ground the figures to the objects carried that become their glorious burden, the artist
demonstrates the idea of acceptance. It is the notion that the self can only truly be
defined when every part that shapes our becoming is accepted.
The works reverberate with a tongue in cheek playfulness that lends itself to black
humour. The figures essentially become playthings that shift with the social
scenarios and emotive landscapes that they exist within. He experiments constantly,
and explores alternative ways of being and becoming as a result. This playful
approach to the more serious ideas that he explores (the individual in society, the
impact of the past and present on being and the scattered moments that ground us
and become our burdens) is inspired by his children. He is intrigued by their honesty
that exists without filters, and the voices that are seen in their stories and art as a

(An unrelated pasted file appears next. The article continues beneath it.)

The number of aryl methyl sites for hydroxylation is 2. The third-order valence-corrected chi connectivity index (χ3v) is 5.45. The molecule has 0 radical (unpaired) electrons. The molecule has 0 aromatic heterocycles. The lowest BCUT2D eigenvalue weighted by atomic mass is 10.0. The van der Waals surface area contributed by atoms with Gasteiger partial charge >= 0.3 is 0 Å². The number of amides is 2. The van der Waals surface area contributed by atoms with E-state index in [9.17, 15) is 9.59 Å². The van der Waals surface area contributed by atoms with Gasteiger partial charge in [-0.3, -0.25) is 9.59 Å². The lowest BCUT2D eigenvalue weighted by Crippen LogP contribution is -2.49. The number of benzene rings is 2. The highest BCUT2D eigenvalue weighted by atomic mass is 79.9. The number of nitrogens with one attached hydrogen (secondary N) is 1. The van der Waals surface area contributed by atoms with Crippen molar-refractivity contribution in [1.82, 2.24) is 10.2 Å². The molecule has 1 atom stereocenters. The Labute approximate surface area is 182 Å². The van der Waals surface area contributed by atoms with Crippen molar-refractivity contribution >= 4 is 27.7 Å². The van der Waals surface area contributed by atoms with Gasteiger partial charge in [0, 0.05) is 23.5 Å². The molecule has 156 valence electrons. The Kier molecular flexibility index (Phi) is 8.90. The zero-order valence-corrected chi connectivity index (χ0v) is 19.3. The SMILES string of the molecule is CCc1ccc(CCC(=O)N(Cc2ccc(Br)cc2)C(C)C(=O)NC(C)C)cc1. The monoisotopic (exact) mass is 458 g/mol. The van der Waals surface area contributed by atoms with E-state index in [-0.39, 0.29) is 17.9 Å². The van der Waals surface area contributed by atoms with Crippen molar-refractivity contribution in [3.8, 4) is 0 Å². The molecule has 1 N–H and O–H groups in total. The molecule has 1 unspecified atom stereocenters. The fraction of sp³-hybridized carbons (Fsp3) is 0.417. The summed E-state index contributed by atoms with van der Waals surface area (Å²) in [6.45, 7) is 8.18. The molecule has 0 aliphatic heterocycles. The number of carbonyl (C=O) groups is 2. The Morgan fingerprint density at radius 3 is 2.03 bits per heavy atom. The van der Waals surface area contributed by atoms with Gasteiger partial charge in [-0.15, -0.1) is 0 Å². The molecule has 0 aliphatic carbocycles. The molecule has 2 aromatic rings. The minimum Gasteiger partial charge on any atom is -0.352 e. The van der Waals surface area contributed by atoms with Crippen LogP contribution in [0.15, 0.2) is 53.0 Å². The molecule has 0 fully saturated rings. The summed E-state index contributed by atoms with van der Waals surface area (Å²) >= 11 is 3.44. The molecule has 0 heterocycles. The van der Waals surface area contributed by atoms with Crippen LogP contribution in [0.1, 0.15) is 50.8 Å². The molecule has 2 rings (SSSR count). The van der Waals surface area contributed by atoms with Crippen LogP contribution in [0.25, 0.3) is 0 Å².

result of this. This honesty can be interpreted as the closest that we can come to
Elizabeth Balcomb (b. 1974 – Midlands.S.A.) Elizabeth Balcomb is a self-taught
South African artist known for her haunting figurative sculptures. Balcomb grew up
on the banks of the Umgeni River in the Kwazulu-Natal Midlands of South Africa.
Intensely drawn to animals and the natural world, she studied Nature Conservation
and spent much of her youth communing with wild creatures, some of them human.
After graduating she worked at various nature reserves in South Africa and Zambia,
focussing on environmental education, before becoming a full-time artist in 2010. Her
emergance as an artist was during a period when she lived for over a decade in an